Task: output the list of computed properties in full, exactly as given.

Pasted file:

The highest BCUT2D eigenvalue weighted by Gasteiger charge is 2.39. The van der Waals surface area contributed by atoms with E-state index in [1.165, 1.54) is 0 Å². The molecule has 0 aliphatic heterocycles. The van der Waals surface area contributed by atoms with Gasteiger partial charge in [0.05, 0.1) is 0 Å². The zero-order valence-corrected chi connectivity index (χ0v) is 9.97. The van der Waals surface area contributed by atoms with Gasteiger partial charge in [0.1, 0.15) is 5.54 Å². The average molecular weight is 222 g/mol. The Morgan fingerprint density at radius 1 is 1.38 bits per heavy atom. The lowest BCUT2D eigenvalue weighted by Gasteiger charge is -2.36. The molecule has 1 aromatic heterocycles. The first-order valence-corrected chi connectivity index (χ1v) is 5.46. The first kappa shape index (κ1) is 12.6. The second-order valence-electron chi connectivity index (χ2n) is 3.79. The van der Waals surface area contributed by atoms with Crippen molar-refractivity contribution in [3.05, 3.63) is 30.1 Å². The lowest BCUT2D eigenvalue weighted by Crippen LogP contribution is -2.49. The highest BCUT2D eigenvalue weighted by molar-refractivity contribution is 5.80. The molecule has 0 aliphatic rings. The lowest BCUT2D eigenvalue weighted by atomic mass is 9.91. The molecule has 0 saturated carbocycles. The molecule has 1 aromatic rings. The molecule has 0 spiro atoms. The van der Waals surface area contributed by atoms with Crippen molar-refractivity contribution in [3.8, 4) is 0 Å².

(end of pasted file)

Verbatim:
The highest BCUT2D eigenvalue weighted by Gasteiger charge is 2.39. The van der Waals surface area contributed by atoms with E-state index in [1.165, 1.54) is 0 Å². The molecule has 0 aliphatic heterocycles. The van der Waals surface area contributed by atoms with Gasteiger partial charge in [0.05, 0.1) is 0 Å². The zero-order valence-corrected chi connectivity index (χ0v) is 9.97. The van der Waals surface area contributed by atoms with Gasteiger partial charge in [0.1, 0.15) is 5.54 Å². The average molecular weight is 222 g/mol. The Morgan fingerprint density at radius 1 is 1.38 bits per heavy atom. The lowest BCUT2D eigenvalue weighted by Gasteiger charge is -2.36. The molecule has 1 aromatic heterocycles. The first-order valence-corrected chi connectivity index (χ1v) is 5.46. The first kappa shape index (κ1) is 12.6. The second-order valence-electron chi connectivity index (χ2n) is 3.79. The van der Waals surface area contributed by atoms with Crippen molar-refractivity contribution in [3.05, 3.63) is 30.1 Å². The lowest BCUT2D eigenvalue weighted by Crippen LogP contribution is -2.49. The highest BCUT2D eigenvalue weighted by molar-refractivity contribution is 5.80. The molecule has 0 aliphatic rings. The lowest BCUT2D eigenvalue weighted by atomic mass is 9.91. The molecule has 0 saturated carbocycles. The molecule has 1 aromatic rings. The molecule has 0 spiro atoms. The van der Waals surface area contributed by atoms with Crippen molar-refractivity contribution in [3.8, 4) is 0 Å².